For the first time in a decade growth of luxury goods in China has stalled, as inflation is larger than the recorder growth, says China’s rich list founder Rupert Hoogewerf, and composer of the China Luxury Goods Price Index in the Shanghai Daily. Causes: the fight against corruption and the economic downturn.
Author Shaun Rein of “The End of Cheap China: Economic and Cultural Trends that will Disrupt the World” hits the famous Dylan Ratigan show on his book tour in the US and explains how pollution and food safety haunt Chinese citizens more than a regime change. US consumers will have to pay higher prices.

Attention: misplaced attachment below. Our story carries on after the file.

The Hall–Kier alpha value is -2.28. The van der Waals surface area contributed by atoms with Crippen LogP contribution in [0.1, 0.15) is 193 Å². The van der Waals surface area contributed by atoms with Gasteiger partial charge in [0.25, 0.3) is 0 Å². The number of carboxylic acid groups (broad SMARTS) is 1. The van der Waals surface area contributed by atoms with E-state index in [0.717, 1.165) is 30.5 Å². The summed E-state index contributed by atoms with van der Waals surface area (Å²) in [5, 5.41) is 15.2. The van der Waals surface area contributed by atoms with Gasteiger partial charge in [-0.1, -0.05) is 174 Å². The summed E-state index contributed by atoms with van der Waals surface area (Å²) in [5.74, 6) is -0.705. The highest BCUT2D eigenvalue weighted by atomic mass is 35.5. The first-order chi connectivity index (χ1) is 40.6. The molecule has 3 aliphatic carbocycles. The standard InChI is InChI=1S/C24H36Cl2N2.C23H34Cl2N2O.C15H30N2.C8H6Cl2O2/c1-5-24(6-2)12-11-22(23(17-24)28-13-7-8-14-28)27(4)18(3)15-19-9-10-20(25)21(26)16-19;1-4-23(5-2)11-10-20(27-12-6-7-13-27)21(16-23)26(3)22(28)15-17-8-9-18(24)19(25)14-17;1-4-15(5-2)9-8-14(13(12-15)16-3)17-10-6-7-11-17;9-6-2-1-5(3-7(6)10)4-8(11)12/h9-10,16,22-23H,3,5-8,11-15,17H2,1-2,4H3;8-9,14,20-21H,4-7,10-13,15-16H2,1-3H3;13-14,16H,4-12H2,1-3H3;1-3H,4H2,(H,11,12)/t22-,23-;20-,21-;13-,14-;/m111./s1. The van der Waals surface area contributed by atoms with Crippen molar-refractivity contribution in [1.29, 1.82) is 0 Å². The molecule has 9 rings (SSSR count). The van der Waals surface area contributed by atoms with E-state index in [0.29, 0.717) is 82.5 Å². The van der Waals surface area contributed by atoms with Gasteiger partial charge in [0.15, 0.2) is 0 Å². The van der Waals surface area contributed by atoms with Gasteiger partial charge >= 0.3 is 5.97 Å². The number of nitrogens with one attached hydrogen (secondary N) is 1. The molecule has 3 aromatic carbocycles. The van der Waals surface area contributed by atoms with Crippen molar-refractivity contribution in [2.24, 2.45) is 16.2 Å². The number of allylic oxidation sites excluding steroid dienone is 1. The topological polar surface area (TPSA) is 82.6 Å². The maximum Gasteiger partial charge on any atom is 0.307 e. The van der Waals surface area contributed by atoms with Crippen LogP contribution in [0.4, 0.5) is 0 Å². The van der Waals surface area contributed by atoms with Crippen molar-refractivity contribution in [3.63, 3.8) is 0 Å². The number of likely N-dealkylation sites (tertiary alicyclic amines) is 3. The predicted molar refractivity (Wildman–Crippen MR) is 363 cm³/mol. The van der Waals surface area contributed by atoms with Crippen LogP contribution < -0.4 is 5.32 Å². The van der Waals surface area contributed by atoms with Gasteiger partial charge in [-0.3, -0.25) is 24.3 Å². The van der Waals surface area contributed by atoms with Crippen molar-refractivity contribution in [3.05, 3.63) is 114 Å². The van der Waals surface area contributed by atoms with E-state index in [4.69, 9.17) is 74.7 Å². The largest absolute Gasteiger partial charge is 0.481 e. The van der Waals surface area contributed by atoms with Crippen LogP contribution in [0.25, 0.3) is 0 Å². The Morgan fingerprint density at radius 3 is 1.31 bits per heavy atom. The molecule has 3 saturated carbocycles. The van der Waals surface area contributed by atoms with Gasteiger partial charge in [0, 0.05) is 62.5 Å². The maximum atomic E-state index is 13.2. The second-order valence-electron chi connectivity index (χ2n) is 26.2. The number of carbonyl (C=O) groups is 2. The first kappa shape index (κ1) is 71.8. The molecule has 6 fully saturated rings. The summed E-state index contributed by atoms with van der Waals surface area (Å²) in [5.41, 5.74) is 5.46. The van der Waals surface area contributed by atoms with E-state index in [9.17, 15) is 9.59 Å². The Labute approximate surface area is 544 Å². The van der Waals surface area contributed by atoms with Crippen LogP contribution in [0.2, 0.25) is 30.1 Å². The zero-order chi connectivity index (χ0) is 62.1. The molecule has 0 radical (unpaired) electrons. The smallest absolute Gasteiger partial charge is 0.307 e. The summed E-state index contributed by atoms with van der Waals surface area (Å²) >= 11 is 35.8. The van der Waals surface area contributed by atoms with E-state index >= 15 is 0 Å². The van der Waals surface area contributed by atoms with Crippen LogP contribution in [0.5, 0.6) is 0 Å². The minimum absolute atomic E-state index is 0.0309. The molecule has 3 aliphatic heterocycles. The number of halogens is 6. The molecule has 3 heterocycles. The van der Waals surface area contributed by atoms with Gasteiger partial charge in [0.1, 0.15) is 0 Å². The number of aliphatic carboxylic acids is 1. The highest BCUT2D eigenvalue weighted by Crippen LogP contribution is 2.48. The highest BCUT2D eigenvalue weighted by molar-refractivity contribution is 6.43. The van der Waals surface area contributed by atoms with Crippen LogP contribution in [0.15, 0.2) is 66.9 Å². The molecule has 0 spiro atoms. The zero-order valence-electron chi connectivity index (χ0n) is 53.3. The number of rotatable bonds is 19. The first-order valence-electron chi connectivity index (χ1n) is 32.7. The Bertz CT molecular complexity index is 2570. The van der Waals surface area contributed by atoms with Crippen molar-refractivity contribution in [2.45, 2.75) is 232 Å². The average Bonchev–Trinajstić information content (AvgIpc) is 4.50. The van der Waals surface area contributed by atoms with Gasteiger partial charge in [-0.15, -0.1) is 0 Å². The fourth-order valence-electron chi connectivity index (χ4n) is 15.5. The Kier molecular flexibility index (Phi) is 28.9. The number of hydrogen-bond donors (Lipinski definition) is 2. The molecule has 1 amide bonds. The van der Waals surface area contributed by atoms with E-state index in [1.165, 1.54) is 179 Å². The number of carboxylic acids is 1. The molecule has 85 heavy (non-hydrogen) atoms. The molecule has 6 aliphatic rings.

Your espresso and your hamburger will become more expensive. Those are two of the ten changes the end of cheap China means for you, author Shaun Rein spells out in Forbes. Those changes “are threatening the easy availability of the low-priced goods that have fueled Americans’ consumption-led lifestyle.”
In a surprise move China’s financial authorities decided last week to abandon their tight money lending policy and losend the reigns for its banks again. Wrong policy, says business analyst Shaun Rein in CNBC, who has been praising the government handling of inflation and overspending in the past.